Table 4 Comparison of Correlation Coefficient (r) Between Resting Dead Space Fraction (VD/VTR) and Lung Function with Variables of Interest
Multiple linear regression analysis revealed that cigarette consumption and HTR were positively related to VD/VTR whereas the height was negatively related to VD/VTR (Table 5). When PGX data were added in analysis, the HTR and height were replaced by VE/VCO2, the product of VT and inspiratory duty cycle (VTIDC), and SPO2 where VE/VCO2 was positively related to VD/VTR whereas VTIDC and SPO2 were negatively related to VD/VTR. Cigarette consumption and the three PGX variables were highly related to VD/VTR with a power of 0.72.
Table 5 Risk Factors of Dead Space Fraction at Rest (VD/VTR)
In this study, compared to FEV1%, RV/TLC, and DLCO%, VD/VTR was a unique marker for male patients with COPD (Table 4). VD/VTR was related to cigarette consumption, carboxyhemoglobin, and pulmonary hypertension, whereas the standard lung function was not. Using statistical technique for evaluation of VD/VTR, cigarette consumption, VE/VCO2, VTIDC and SPO2 were the four contributors (Table 5, r2 = 0.72).
Regarding lung function, DLCO%, KCO, and VA/TLC have been related to VD/VTR and VD/VTP in the literature (r = –0.20-–0.60, p < 0.05 - <0.01) where KCO is DLCO divided by alveolar volume (VA).7 The VA and VA/TLC were related to lung volumes and airway obstruction, respectively (all p < 0.05 - <0.01),7 suggesting that DLCO, KCO, and VA are related to poor communication of airways “that would be indicative of high ventilation-perfusion areas (~alveolar dead space)”.7 Hence, it was expected that RV/TLC was related to VD/VTR and thus measuring VD/VTR is redundant. However, in this study, VD/VTR was not correlated with the lung function variables suggesting that VD/VT and lung hyperinflation, air trapping or diffusing capability might be different components in physiology.22 VD/VTR was correlated with cigarette consumption, carboxyhemoglobin, and pulmonary hypertension measured by chest radiography (Table 4). Thus, VD/VTR may offer additional information to lung function test, whereas FEV1%, RV/TLC, and DLCO% were more related to lung function test (Table 4).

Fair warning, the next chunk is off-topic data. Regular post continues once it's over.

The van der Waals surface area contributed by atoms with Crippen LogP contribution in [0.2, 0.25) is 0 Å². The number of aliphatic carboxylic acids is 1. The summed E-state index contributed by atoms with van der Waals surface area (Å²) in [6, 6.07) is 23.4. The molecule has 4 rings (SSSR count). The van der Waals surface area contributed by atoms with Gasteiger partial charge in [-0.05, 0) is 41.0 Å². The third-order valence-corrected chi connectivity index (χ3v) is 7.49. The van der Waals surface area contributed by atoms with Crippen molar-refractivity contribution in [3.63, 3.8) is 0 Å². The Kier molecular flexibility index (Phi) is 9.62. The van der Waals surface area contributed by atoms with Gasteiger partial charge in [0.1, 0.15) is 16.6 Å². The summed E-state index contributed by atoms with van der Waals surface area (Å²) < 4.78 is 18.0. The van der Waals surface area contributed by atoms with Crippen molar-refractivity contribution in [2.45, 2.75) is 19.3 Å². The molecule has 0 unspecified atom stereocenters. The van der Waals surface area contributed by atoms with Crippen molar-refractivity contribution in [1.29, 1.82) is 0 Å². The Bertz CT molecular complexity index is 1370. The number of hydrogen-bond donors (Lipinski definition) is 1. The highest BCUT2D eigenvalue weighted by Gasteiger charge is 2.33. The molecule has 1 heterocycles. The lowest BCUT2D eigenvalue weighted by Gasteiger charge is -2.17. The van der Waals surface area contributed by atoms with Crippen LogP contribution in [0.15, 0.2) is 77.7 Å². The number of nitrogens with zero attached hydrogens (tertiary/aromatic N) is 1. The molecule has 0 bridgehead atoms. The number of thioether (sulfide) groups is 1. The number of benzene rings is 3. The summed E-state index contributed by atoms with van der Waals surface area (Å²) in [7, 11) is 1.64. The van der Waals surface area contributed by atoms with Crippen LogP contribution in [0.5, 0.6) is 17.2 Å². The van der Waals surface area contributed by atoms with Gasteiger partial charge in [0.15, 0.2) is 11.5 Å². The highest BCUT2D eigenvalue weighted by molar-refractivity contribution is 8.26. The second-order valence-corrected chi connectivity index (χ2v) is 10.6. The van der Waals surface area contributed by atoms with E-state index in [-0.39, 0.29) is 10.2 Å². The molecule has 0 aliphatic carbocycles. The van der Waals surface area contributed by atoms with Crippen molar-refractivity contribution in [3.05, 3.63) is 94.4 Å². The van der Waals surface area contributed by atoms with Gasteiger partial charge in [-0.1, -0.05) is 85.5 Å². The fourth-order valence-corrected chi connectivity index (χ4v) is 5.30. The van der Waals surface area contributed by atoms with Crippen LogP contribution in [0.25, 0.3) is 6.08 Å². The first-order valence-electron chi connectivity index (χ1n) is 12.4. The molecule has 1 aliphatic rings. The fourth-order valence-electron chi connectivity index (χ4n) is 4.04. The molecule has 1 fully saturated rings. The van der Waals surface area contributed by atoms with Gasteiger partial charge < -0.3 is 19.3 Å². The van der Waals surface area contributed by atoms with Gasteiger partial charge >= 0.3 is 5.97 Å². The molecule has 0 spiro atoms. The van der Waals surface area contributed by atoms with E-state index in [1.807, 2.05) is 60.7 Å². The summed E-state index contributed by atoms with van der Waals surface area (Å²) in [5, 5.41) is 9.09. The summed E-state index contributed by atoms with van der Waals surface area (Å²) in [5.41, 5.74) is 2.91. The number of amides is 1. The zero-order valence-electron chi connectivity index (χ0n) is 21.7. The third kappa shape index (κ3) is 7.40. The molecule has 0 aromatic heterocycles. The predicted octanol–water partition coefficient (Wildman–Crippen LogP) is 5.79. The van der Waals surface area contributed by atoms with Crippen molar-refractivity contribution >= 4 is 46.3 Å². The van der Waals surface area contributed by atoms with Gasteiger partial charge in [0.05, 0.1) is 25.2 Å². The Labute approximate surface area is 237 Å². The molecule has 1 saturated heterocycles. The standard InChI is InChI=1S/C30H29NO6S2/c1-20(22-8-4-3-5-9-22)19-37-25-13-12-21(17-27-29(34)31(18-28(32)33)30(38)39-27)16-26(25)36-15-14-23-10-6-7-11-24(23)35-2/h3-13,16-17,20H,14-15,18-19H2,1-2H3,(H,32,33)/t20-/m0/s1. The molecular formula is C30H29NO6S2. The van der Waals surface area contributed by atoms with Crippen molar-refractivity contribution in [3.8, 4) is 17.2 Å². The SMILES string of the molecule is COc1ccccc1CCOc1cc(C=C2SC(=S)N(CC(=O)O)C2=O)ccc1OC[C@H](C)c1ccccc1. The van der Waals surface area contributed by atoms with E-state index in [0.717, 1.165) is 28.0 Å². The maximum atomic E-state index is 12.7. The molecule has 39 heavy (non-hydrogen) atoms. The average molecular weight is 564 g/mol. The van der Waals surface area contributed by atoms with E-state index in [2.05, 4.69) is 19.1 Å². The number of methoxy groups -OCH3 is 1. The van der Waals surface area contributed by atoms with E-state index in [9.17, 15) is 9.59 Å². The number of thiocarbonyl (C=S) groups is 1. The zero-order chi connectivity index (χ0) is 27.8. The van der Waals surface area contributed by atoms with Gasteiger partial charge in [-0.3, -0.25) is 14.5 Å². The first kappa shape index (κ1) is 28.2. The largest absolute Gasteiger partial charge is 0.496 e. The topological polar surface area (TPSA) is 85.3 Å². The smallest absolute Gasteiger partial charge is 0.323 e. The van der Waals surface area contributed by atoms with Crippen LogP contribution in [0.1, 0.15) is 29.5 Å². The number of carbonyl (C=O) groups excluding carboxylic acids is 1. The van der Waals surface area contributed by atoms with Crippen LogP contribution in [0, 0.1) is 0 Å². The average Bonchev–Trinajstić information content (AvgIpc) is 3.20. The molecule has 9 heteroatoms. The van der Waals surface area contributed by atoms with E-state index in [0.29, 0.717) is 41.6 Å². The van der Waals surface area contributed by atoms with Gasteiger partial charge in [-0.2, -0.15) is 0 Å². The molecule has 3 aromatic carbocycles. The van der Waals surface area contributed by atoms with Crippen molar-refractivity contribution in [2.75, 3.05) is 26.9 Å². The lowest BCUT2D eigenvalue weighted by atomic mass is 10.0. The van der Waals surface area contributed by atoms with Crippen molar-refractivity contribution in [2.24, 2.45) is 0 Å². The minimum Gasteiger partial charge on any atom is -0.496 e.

Tobacco smoking is the key preventable risk factor for the development of COPD and the pathogenesis of emphysema. The duration of cigarette consumption associated with the development of COPD is considered to be ≥20 pack-years.1,37 Emphysema with a tissue-to-airway progression pattern37 was related to an increased VD/VT.15 Although cigarette consumption is thought to contribute to an increased VD/VT as found in this study, their relationship may not be necessary through the mechanism of emphysema. This was noted that RV/TLC was not related to VD/VTR in this study. Further studies are warranted to elucidate the relationship between cigarette consumption, emphysema, and VD/VT. Furthermore, carboxyhemoglobin level is modestly related to cigarette smoking (r = 0.28, p = 0.06) and was mildly correlated with VD/VTR (r = 0.35, p = 0.02) in the current study. It was consistent with a previous report that carboxyhemoglobin was positively correlated with VE/VCO2 and rapid breathing and inversely with VO2max% and expandable volume excursion.38 Of note, carboxyhemoglobin level and VD/VTR were not in a cause–effect relationship and that carboxyhemoglobin was not correlated with DLCO% in the current study does not exclude that carboxyhemoglobin can affect DLCO in normal subjects. The findings indicate that the lung pathology of COPD plays a more important role than carboxyhemoglobin in relation to DLCO.
Regarding chest radiography, a HTR ≥0.36 and diameter of the right ADPA ≥1.8 cm have been reported to be markers of pulmonary hypertension in COPD.24 COPD is usually complicated with pulmonary hypertension in the later stages. Although there was discordance between radiographic and hemodynamic measures of pulmonary arterial pressure, HTR and diameter of the right ADPA were modestly correlated with increased VD/VTR in this study (Table 4, r = 0.33 and 0.34, both p <0.05).